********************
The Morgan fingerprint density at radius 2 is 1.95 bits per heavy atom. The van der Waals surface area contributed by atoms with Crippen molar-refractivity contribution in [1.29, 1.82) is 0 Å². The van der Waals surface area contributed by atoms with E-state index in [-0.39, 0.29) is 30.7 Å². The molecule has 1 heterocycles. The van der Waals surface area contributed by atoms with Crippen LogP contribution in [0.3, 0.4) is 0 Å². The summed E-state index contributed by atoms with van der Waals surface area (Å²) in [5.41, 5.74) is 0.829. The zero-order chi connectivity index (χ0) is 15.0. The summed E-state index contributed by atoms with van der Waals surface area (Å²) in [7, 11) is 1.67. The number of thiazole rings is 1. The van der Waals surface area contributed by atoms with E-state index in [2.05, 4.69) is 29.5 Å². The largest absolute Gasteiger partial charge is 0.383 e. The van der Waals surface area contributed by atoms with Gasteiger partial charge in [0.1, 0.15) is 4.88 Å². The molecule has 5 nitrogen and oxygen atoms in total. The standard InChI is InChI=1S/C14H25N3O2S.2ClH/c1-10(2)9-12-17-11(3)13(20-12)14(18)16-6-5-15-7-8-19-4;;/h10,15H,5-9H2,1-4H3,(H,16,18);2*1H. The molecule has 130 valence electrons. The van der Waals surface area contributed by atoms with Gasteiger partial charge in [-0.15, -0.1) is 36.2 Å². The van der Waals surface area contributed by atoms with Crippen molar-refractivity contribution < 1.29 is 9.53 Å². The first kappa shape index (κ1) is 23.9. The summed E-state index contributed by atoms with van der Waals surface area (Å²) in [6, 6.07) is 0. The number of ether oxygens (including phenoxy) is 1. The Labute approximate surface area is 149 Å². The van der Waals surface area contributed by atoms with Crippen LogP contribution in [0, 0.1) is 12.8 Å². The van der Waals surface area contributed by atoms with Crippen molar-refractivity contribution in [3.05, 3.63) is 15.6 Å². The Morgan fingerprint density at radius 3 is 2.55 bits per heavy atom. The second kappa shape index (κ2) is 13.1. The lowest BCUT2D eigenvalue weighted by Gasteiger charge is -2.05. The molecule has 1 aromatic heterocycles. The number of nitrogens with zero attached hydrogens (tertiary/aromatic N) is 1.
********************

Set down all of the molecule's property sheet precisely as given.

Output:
The Morgan fingerprint density at radius 2 is 1.95 bits per heavy atom. The van der Waals surface area contributed by atoms with Crippen molar-refractivity contribution in [1.29, 1.82) is 0 Å². The van der Waals surface area contributed by atoms with E-state index in [-0.39, 0.29) is 30.7 Å². The molecule has 1 heterocycles. The van der Waals surface area contributed by atoms with Crippen LogP contribution in [0.3, 0.4) is 0 Å². The summed E-state index contributed by atoms with van der Waals surface area (Å²) in [5.41, 5.74) is 0.829. The zero-order chi connectivity index (χ0) is 15.0. The summed E-state index contributed by atoms with van der Waals surface area (Å²) in [7, 11) is 1.67. The number of thiazole rings is 1. The van der Waals surface area contributed by atoms with E-state index in [2.05, 4.69) is 29.5 Å². The largest absolute Gasteiger partial charge is 0.383 e. The van der Waals surface area contributed by atoms with Gasteiger partial charge in [0.1, 0.15) is 4.88 Å². The molecule has 5 nitrogen and oxygen atoms in total. The standard InChI is InChI=1S/C14H25N3O2S.2ClH/c1-10(2)9-12-17-11(3)13(20-12)14(18)16-6-5-15-7-8-19-4;;/h10,15H,5-9H2,1-4H3,(H,16,18);2*1H. The molecule has 130 valence electrons. The van der Waals surface area contributed by atoms with Gasteiger partial charge in [-0.15, -0.1) is 36.2 Å². The van der Waals surface area contributed by atoms with Crippen molar-refractivity contribution < 1.29 is 9.53 Å². The first kappa shape index (κ1) is 23.9. The summed E-state index contributed by atoms with van der Waals surface area (Å²) in [6, 6.07) is 0. The number of ether oxygens (including phenoxy) is 1. The Labute approximate surface area is 149 Å². The van der Waals surface area contributed by atoms with Crippen LogP contribution in [0, 0.1) is 12.8 Å². The van der Waals surface area contributed by atoms with Crippen molar-refractivity contribution in [3.05, 3.63) is 15.6 Å². The Morgan fingerprint density at radius 3 is 2.55 bits per heavy atom. The second kappa shape index (κ2) is 13.1. The lowest BCUT2D eigenvalue weighted by Gasteiger charge is -2.05. The molecule has 1 aromatic heterocycles. The number of nitrogens with zero attached hydrogens (tertiary/aromatic N) is 1.